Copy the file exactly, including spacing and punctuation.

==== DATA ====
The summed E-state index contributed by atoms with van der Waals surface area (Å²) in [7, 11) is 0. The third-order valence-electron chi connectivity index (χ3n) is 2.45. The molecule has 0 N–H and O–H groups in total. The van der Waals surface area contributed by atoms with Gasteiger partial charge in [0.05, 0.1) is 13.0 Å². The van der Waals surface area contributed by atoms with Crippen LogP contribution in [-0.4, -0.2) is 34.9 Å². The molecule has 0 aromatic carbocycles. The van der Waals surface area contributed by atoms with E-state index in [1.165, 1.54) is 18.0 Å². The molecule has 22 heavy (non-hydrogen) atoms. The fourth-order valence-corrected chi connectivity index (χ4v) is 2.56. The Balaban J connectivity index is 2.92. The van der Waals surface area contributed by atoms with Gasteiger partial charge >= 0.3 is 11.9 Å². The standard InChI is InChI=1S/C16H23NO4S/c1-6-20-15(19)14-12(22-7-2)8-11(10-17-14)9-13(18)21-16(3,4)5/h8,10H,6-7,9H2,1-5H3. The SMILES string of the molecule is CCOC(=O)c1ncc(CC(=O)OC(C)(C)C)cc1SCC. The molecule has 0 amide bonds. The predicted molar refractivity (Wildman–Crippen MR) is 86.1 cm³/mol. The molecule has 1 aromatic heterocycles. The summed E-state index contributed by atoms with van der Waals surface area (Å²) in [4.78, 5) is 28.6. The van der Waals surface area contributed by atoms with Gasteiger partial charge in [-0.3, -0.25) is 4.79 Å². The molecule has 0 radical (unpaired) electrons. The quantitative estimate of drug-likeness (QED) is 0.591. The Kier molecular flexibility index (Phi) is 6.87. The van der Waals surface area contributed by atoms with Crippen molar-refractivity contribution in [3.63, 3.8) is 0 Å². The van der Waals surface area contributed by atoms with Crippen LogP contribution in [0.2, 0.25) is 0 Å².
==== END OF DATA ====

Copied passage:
The summed E-state index contributed by atoms with van der Waals surface area (Å²) in [7, 11) is 0. The third-order valence-electron chi connectivity index (χ3n) is 2.45. The molecule has 0 N–H and O–H groups in total. The van der Waals surface area contributed by atoms with Gasteiger partial charge in [0.05, 0.1) is 13.0 Å². The van der Waals surface area contributed by atoms with Crippen LogP contribution in [-0.4, -0.2) is 34.9 Å². The molecule has 0 aromatic carbocycles. The van der Waals surface area contributed by atoms with E-state index in [1.165, 1.54) is 18.0 Å². The molecule has 22 heavy (non-hydrogen) atoms. The fourth-order valence-corrected chi connectivity index (χ4v) is 2.56. The Balaban J connectivity index is 2.92. The van der Waals surface area contributed by atoms with Gasteiger partial charge >= 0.3 is 11.9 Å². The standard InChI is InChI=1S/C16H23NO4S/c1-6-20-15(19)14-12(22-7-2)8-11(10-17-14)9-13(18)21-16(3,4)5/h8,10H,6-7,9H2,1-5H3. The SMILES string of the molecule is CCOC(=O)c1ncc(CC(=O)OC(C)(C)C)cc1SCC. The molecule has 0 amide bonds. The predicted molar refractivity (Wildman–Crippen MR) is 86.1 cm³/mol. The molecule has 1 aromatic heterocycles. The summed E-state index contributed by atoms with van der Waals surface area (Å²) in [4.78, 5) is 28.6. The van der Waals surface area contributed by atoms with Gasteiger partial charge in [-0.3, -0.25) is 4.79 Å². The molecule has 0 radical (unpaired) electrons. The quantitative estimate of drug-likeness (QED) is 0.591. The Kier molecular flexibility index (Phi) is 6.87. The van der Waals surface area contributed by atoms with Crippen molar-refractivity contribution in [3.63, 3.8) is 0 Å². The van der Waals surface area contributed by atoms with Crippen LogP contribution in [0.2, 0.25) is 0 Å².